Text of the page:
Aleppo ‘Twit­ter girl’ safe as fam­ily flees

Kuwait Times - - INTERNATIONAL -

A seven-year-old Syr­ian girl whose Twit­ter ac­count from Aleppo gained in­ter­na­tional at­ten­tion has fled her home amid heavy fight­ing, but she and her fam­ily are safe for now, her fa­ther said yes­ter­day. With her mother’s help, Bana Al-Abed had been post­ing heart-rend­ing tweets in English on life in the be­sieged east­ern dis­tricts of Syria’s Aleppo. But as Syr­ian gov­ern­ment forces edged closer to their home in re­cent days, the Abed fam­ily fled and the Twit­ter up­dates slowed. “Our house was dam­aged in bom­bard­ment,” her fa­ther Ghas­san said by phone from east Aleppo, two-thirds of which has been seized by ad­vanc­ing gov­ern­ment forces.

“The army got re­ally close to our neigh­bor­hood. We fled to an­other part of east Aleppo and the fam­ily is do­ing well,” he said, adding that “the in­ter­net con­nec­tion is very weak here.” Since late Septem­ber, Bana and her mother Fatemah have gar­nered more than 211,000 fol­low­ers by tweet­ing reg­u­lar up­dates on bat­tered Aleppo. Pictures of mas­sive white col­umns of smoke, cap­tioned “Aleppo right now. We (are) so scared,” are in­ter­spersed with shots of Bana read­ing or scrawl­ing in a notebook.

The ac­count cap­tured the at­ten­tion of nov­el­ist JK Rowl­ing, who re­sponded to a picture of Bana por­ing over an elec­tronic copy of the “Harry Pot­ter” series. On Novem­ber 29, Bana’s ac­count tweeted a pho­to­graph of a heav­ily dam­aged build­ing, with the caption: “This is our house, My beloved dolls died in the bomb­ing of our house. I am very sad but happy to be alive.” Sev­eral days later, Bana wrote that she was sick: “I have no medicine, no home, no clean wa­ter.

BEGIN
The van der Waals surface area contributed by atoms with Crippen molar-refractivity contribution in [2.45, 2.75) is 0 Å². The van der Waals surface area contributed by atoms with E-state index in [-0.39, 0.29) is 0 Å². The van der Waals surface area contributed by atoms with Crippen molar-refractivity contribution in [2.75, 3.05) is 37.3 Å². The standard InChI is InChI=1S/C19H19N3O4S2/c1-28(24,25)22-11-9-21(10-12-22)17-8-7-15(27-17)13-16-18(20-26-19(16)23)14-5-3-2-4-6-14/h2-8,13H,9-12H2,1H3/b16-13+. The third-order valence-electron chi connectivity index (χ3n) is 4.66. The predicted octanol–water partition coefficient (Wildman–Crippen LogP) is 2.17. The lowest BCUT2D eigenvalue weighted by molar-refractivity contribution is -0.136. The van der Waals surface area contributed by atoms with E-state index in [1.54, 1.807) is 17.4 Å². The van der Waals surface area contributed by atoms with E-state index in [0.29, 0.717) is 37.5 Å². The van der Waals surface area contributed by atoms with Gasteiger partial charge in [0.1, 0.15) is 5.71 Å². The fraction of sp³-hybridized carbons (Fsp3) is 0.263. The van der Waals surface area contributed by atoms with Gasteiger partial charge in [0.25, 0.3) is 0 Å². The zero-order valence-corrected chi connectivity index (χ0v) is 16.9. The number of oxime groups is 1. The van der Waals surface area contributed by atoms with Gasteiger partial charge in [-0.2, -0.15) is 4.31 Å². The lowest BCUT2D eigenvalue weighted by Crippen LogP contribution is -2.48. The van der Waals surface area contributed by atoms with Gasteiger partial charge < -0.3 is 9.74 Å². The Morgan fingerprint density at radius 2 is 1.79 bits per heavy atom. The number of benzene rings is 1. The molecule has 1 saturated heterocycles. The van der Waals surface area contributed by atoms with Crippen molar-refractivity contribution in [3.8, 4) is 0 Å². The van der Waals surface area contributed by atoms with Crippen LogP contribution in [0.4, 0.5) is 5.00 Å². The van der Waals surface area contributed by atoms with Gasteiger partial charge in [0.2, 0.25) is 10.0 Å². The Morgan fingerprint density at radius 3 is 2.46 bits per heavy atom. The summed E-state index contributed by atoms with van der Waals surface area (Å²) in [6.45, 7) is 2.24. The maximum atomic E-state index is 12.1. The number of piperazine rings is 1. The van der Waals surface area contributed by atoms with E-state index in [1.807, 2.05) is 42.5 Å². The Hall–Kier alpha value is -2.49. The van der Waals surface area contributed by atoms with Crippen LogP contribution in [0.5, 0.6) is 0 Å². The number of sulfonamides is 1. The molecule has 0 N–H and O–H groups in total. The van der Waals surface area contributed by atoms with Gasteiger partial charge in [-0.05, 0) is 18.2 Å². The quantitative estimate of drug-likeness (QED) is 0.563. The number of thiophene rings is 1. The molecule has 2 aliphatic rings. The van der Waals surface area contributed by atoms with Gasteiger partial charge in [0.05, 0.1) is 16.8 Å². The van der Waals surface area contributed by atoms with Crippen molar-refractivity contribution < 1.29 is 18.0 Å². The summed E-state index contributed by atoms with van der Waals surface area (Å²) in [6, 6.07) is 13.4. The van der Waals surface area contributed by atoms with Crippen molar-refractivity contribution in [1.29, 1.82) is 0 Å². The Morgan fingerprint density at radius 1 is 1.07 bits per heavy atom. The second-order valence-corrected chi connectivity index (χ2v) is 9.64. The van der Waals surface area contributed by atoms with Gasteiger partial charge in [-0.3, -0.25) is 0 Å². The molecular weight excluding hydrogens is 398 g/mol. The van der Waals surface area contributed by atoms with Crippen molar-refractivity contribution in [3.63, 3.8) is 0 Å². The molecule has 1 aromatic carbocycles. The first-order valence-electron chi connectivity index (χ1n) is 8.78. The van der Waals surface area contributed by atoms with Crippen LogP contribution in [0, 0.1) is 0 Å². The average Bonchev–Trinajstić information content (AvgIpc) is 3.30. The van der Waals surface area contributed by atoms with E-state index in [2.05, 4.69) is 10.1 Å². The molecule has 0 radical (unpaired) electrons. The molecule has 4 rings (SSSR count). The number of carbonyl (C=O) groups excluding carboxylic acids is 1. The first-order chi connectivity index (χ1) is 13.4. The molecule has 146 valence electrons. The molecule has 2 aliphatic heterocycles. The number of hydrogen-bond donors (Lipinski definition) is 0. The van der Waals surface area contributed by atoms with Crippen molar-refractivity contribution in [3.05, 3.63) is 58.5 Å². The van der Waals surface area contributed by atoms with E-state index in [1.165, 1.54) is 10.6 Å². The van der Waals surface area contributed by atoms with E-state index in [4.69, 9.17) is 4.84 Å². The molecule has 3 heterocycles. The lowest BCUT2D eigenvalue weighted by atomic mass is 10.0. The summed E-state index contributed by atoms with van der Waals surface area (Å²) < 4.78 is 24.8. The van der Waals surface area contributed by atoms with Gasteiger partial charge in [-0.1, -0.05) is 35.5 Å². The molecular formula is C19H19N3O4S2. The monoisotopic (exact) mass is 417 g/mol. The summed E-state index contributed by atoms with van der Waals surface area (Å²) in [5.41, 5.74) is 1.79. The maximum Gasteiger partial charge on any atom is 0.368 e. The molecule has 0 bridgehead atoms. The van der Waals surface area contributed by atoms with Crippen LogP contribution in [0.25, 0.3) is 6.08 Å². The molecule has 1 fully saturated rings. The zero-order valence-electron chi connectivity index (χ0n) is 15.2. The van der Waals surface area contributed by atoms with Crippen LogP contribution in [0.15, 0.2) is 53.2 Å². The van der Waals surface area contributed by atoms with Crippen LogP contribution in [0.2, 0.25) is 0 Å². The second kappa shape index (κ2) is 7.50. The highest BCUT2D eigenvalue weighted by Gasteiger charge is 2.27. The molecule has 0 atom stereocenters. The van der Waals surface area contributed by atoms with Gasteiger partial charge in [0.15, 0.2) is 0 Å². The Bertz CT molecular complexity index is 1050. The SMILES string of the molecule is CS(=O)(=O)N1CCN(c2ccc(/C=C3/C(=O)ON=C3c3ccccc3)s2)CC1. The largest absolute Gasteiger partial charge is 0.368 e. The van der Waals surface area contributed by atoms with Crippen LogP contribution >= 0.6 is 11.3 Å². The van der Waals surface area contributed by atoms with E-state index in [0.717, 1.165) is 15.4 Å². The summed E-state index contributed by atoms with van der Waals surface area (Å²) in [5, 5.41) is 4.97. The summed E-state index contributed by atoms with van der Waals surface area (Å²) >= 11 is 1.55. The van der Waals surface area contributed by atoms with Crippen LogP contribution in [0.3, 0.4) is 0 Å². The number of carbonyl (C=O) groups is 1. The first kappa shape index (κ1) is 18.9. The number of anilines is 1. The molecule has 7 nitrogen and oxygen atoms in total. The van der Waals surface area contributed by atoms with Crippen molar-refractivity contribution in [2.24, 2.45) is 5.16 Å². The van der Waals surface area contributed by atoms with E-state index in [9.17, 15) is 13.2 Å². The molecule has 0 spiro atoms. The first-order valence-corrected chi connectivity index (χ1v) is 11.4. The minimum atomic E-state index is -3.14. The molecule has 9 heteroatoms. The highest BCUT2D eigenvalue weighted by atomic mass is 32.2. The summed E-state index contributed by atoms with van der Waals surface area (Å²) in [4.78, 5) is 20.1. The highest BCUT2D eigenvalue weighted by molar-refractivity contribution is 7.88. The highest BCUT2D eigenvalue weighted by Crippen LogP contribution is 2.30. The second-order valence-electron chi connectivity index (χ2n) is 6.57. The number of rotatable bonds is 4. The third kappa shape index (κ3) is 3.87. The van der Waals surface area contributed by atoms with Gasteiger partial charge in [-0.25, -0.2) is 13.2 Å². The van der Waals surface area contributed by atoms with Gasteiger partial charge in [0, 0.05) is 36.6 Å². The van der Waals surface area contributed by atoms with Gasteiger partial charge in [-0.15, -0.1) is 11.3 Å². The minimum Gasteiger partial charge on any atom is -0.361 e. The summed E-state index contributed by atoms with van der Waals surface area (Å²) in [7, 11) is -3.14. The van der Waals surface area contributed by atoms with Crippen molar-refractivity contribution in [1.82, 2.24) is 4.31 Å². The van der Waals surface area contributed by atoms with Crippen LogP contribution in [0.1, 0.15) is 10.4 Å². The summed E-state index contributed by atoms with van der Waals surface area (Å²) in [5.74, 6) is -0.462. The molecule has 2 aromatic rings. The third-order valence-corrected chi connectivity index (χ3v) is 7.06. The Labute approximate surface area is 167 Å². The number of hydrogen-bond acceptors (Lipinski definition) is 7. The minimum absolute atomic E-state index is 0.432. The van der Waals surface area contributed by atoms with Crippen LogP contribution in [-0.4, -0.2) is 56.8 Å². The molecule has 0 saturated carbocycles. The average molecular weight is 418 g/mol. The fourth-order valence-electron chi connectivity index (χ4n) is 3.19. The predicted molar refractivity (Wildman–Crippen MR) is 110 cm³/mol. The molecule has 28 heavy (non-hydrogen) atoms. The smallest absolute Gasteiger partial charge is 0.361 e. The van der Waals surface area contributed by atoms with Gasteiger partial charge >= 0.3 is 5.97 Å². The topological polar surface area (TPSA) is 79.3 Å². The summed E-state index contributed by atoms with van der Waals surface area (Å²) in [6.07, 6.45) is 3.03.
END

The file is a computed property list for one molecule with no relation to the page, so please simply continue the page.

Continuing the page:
This will make me die even be­fore a bomb kill me.” Many of the tweets have in­cluded cries for help, but the mes­sages grew in­creas­ingly des­per­ate at the week­end. On Sunday night, Fatemah posted: “We are sure the army is cap­tur­ing us now. We will see each other an­other day dear world. Bye.” The ac­count fell silent for 24 hours, prompt­ing con­cerned fol­low­ers to launch a #WhereisBana hash­tag. An up­date fol­lowed on Mon­day night, read­ing: “Un­der at­tack. Nowhere to go, ev­ery minute feels like death. Pray for us. Good­bye - Fatemah.”

On­line sup­port­ers of Pres­i­dent Bashar Al-As­sad have bashed the ac­count and sent Bana and her mother death threats. And in an Oc­to­ber in­ter­view with Dan­ish broad­caster TV2, As­sad al­leged that footage posted by Bana was “pro­moted by the ter­ror­ists or their sup­port­ers.”“It’s a game now, a game of pro­pa­ganda, it’s a game of me­dia. You can see any­thing, and you can be sym­pa­thetic with ev­ery picture and ev­ery video you see. But our mis­sion as a gov­ern­ment is to deal with the re­al­ity,” he said.— AFP

ALEPPO: Syr­ian Bana Al-Abed, who with the help of her mother had been post­ing heart-rend­ing tweets in English on life in the be­sieged east­ern dis­tricts of Syria’s Aleppo, uses a smart-phone to check her Twit­ter ac­count in her home in east Aleppo. — AFP

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